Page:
Imputation - that is, the law surrounding when and under what circumstances an employee's knowledge or intent will be attributed to the corporation - is something every in-house attorney overseeing litigation should understand.
For some time, the law has been relatively clear about how imputation works in civil litigation when the corporation is an alleged wrongdoer or victim, and in criminal cases when the corporation is an alleged wrongdoer. But in a recent article published by Berkeley Law School through its Center for Law, Business and the Economy, Tom Hagemann proposes an answer to this vexing question: How should imputation work in the criminal context when the corporation is an alleged victim?
Hagemann, a partner in the Houston office of Gardere Wynne Sewell LLP and a former Assistant U.S. Attorney, argues that the absence of a clear "imputation rule" in this context has led to prosecutorial misunderstanding and abuse of the notion of a corporate "victim." He also provides a current analysis of where the law stands regarding corporate (or private-sector) honest services fraud -- the broadest and most controversial crime in the white-collar arena today. The U.S. Supreme Court is preparing to take up the subject for the first time in three separate petitions: Black, Skilling, and Weyhrauch.
Hagemann actually tried the case that led on appeal to the dam breaking against private-sector honest services fraud - United States v. Bayly, et al. (reported at United States v. Brown, 459 F. 3d 509 (5th Cir. 2006)), also known as the Nigerian Barge case. In that case, the first trial from the Enron debacle involving individuals, Hagemann represented Dan Bayly, the former head of investment banking at Merrill Lynch worldwide.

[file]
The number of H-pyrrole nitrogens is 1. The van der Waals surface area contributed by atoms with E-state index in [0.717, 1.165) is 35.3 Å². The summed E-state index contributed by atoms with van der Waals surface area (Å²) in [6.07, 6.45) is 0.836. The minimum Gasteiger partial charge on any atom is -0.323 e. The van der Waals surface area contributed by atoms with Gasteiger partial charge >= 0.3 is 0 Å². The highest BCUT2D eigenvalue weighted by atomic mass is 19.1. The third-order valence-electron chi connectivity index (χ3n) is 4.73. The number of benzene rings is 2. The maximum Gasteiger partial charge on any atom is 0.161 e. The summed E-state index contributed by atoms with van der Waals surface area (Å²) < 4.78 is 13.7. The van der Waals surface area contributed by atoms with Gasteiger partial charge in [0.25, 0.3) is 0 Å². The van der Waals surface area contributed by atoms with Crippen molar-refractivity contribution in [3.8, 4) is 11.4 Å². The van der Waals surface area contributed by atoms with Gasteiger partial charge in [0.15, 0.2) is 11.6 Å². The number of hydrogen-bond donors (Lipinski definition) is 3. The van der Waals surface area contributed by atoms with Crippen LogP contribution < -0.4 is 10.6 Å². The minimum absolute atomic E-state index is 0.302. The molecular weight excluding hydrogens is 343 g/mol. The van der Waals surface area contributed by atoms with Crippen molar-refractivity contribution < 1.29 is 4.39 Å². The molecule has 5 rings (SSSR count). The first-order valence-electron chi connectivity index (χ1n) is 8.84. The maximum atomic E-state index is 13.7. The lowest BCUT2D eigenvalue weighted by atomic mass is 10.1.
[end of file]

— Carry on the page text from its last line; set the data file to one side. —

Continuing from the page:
Hagemann filed the pretrial motions in the case based on the 2nd U.S. Circuit Court of Appeals' seminal honest services holding in United States v. Rybicki, 354 F. 3d 124 (2d Cir. 2003)(en banc), which would ultimately result in the reversal of the Nigerian Barge defendants' convictions in 2006. The criminal case against Bayly was finally dismissed with prejudice this year. Hagemann (with the National Association of Criminal Defense Lawyers) and Rybicki have filed amicus briefs with the Supreme Court in Skilling.
For a full examination of these cases and the law of imputation, please review Hagemann's article: The Sea and the Mirror: Some Reflections on Corporate Honest Services Fraud and the (Hypothetically) Innocent Corporation.